By the time we are at and beyond retirement age, we should know how to eat healthy. But can we afford to do it? Those living on a limited and low income may receive some food stamps, but is that really enough to ensure a healthy diet?
I shop for Sister, who has lost over 100 pounds in the last couple of years. I can tell you that she ate more and spent less when she was overweight. Have you bought a grapefruit lately? Just about a dollar now. Lettuce isn't too bad at about a buck a head, but all by itself it doesn't make much of a salad. If not for the local 99 cent store, there would not always be something healthy to eat.
When Sister and I were kids there were often times that we went to school hungry. I am sure there were others in the same boat. Our parents did their best, but that just wasn't always enough. We were the first kids to get free lunches in the cafeteria, and we never complained about the food. Funny thing is, Sister and I were not thin. In fact, we were probably heavier than most of the kids our age. My mother knew how to keep our bellies full with food that was filling.
We ate lots of potatoes, macaroni, beans, rice and that kind of stuff. I do not recall that we ever had fresh fruit or veggies in the house. We had no place for any kind of garden, either. I think people just assume that if you are overweight you must be eating well. Not always the case. Overweight kids can have a really tough time these days. They are often stared at and made fun of.
Teachers, as well as others who interact with children, would surely notice a child that appeared to be extremely thin. That would most likely send up a red flag. But wouldn’t they assume that the chubby kid was eating just fine?
Sadly, this kind of nourishment will often set the pace for a lifelong battle with obesity. When you grow up hungry, you can often think of food as a comfort. If there is enough food to go around, everything is OK. Perhaps this began with one or both of your parents. Maybe they too grew up without enough food in the house.
When I was a little girl I would sometimes steal food from the local supermarket. Mostly candy. A Hershey bar was truly heaven.
There was a time when I would climb over the neighbor’s fence and sneak into their house to get food. The back door was unlocked and it led into the den. They always had a fruit bowl filled with oranges and apples. My sister would hike me over the fence, and I would tip toe into the den and sneak out with two oranges. I was more afraid of my Mom finding out I was stealing than getting caught by the neighbors. It was not until years later that I realized the neighbor knew exactly what I was doing and left the back door unlocked for me. And there was always something to stand on to get back over the fence.
There are those among us that have never had a hungry day in their life. There are others, who even as adults seem to eat at every opportunity. We have all seen the shoppers using the mobile cart at the store. Sometimes it is an elderly person, but more often than not it is a young person who is grossly overweight. Maybe you look at them and think to yourself, "Shame on her. So young and look how fat she is." You may even snicker to yourself.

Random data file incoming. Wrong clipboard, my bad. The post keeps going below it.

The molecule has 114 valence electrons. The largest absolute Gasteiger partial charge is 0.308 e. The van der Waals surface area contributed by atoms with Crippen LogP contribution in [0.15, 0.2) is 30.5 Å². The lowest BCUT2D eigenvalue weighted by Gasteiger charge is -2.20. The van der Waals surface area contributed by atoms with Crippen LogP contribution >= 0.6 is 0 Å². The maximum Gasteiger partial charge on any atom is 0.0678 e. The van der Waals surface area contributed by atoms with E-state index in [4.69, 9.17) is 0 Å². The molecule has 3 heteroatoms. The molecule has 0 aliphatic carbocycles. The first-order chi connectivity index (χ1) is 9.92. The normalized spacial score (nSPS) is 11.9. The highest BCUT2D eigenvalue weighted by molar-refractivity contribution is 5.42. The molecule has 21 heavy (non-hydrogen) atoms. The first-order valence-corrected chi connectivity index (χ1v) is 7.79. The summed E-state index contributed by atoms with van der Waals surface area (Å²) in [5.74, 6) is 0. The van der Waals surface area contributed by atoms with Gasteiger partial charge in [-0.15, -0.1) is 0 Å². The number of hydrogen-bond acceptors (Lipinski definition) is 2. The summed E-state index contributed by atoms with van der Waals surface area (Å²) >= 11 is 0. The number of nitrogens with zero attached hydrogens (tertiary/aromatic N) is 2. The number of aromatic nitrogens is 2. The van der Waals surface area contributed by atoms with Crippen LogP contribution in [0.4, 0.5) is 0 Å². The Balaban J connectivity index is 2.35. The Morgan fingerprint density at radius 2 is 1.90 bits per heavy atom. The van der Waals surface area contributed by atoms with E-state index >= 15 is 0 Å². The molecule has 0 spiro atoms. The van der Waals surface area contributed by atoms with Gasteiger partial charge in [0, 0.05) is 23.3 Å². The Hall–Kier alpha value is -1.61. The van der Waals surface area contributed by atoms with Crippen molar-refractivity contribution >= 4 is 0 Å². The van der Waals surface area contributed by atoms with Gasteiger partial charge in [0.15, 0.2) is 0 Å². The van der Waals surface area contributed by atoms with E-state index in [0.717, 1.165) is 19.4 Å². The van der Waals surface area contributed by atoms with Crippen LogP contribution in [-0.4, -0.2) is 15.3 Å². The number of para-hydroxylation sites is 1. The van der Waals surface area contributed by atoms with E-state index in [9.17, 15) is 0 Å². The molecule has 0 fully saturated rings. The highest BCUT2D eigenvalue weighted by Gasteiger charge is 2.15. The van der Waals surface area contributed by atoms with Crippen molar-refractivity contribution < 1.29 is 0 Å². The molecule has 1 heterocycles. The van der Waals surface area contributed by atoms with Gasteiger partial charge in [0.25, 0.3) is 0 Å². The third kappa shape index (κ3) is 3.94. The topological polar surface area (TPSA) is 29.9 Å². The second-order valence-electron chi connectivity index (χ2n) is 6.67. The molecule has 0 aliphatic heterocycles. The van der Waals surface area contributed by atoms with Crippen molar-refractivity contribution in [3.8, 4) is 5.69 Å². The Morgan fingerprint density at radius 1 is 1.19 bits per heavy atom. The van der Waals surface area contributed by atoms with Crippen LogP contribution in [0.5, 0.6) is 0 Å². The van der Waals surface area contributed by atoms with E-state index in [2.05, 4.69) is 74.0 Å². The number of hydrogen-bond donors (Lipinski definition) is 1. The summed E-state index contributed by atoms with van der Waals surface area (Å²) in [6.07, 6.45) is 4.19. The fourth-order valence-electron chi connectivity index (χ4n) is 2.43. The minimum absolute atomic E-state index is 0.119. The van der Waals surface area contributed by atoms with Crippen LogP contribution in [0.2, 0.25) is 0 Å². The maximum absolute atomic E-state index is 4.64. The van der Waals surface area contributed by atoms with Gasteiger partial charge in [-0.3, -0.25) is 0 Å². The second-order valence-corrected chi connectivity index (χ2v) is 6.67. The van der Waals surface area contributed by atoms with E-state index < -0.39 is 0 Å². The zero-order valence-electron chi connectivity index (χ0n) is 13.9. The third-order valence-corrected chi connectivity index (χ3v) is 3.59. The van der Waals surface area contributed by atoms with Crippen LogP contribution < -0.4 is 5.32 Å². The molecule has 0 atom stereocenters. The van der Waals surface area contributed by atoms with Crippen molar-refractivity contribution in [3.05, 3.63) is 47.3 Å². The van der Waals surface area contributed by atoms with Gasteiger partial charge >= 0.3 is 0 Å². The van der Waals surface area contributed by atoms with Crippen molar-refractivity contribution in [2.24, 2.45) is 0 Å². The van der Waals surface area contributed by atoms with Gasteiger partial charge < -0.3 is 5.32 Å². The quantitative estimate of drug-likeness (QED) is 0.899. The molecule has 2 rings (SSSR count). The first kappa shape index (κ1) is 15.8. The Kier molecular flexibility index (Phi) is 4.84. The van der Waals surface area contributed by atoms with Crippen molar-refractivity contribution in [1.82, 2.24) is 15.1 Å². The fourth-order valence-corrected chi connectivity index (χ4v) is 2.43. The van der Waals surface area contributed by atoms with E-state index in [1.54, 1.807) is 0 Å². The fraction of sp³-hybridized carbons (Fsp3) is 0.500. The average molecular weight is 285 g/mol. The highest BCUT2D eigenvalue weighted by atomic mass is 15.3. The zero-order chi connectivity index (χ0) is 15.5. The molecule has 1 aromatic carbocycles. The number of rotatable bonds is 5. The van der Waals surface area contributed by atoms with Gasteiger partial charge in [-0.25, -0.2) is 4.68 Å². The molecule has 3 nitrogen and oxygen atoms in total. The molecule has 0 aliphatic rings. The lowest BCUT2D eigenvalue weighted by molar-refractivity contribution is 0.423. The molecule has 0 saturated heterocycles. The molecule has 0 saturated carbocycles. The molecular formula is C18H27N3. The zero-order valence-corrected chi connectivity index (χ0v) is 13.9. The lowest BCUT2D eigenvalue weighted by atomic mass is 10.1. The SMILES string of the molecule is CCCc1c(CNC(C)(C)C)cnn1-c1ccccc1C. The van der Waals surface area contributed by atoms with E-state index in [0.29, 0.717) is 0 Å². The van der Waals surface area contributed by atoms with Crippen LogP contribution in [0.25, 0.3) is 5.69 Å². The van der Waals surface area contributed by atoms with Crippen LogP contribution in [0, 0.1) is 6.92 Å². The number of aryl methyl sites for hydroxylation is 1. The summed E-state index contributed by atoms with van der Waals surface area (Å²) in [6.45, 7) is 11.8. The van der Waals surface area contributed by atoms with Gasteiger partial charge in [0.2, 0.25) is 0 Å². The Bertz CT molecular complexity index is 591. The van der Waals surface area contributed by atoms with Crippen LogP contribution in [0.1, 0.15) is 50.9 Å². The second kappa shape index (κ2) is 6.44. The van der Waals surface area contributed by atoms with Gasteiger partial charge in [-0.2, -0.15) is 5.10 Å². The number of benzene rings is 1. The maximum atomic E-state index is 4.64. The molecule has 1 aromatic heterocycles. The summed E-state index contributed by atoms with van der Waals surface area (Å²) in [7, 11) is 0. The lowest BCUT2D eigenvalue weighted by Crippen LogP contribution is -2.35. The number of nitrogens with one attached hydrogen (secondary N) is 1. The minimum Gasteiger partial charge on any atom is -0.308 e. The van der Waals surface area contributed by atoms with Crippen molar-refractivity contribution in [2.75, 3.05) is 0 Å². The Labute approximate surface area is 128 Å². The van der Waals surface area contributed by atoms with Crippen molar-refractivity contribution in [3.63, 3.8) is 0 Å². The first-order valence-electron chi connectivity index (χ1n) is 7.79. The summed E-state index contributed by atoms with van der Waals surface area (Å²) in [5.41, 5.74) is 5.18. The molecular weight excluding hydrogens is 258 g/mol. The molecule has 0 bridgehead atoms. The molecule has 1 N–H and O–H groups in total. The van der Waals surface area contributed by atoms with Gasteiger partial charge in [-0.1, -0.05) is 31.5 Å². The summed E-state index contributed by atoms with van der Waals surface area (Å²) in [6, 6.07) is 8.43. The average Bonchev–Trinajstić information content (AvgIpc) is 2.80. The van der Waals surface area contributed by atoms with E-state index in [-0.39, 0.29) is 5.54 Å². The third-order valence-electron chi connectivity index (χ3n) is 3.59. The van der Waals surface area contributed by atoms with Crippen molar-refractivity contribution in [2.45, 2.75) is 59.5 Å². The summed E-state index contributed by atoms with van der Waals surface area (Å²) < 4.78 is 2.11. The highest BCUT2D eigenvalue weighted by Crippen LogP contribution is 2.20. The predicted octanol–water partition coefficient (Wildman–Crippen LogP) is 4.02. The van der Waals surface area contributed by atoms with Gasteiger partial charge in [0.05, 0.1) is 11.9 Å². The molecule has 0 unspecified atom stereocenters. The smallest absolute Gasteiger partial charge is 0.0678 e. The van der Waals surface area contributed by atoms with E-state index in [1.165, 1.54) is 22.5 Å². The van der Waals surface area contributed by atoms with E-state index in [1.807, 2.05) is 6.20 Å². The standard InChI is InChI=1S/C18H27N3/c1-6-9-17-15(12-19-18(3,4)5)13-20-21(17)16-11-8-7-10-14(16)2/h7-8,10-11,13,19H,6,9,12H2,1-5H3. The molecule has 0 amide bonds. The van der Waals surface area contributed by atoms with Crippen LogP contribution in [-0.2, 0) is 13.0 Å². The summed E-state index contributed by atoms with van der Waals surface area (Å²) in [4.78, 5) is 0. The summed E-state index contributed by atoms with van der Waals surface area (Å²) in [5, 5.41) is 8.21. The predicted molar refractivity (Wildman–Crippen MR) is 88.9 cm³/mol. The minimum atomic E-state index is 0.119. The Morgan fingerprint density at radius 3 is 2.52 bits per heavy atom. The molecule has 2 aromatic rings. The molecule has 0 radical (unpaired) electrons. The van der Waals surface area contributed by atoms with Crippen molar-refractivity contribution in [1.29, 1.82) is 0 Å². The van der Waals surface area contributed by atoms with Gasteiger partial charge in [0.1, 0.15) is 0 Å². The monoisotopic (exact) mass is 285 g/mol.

Having a food obsession is like any other obsession. It does not make sense to you and me. Given a choice, do you really think everyone does not want to be normal and accepted? This is one of those issues that is there for all the world to see. No matter how many times you hear, "Just be happy with who you are,” or “it’s OK to be a large gal/guy." Every single grossly overweight person wishes they could wake up in the morning and be normal. That's a fact. It does not matter if they insist that they feel quite healthy at their weight. At some point in their lives they will be thinking gastric bypass or some other remedy.
They may feel perfectly healthy in their 20s and maybe up to about age 40. But at some point when they either develop diabetes, heart problems, or their joints are affected, things will change for them in a hurry. Keep in mind, I am not speaking of the person who fights to lose that 15 to 20 pounds by going to the gym.
I am not saying that all obese people went without enough food when they were growing up. People do become food junkies for various reasons. Like any other addiction, each case is different. We all come in different sizes, shapes and colors.
Those who truly are struggling with obesity will likely NOT live to a ripe old age. Between type-2 diabetes related problems, as well as the strain on the heart, they may likely shorten their lives by 10-20 years.
So, the next time you observe an overweight person at the "all you can eat restaurant" or shopping at a grocery store using the electric cart, show some understanding and compassion.
Do you really think they did this to themselves because they wanted to? You have no idea what brought them to this point and what their story may be. It really should not matter.
Like the rest of us, they just want to be accepted for who they are on the inside.
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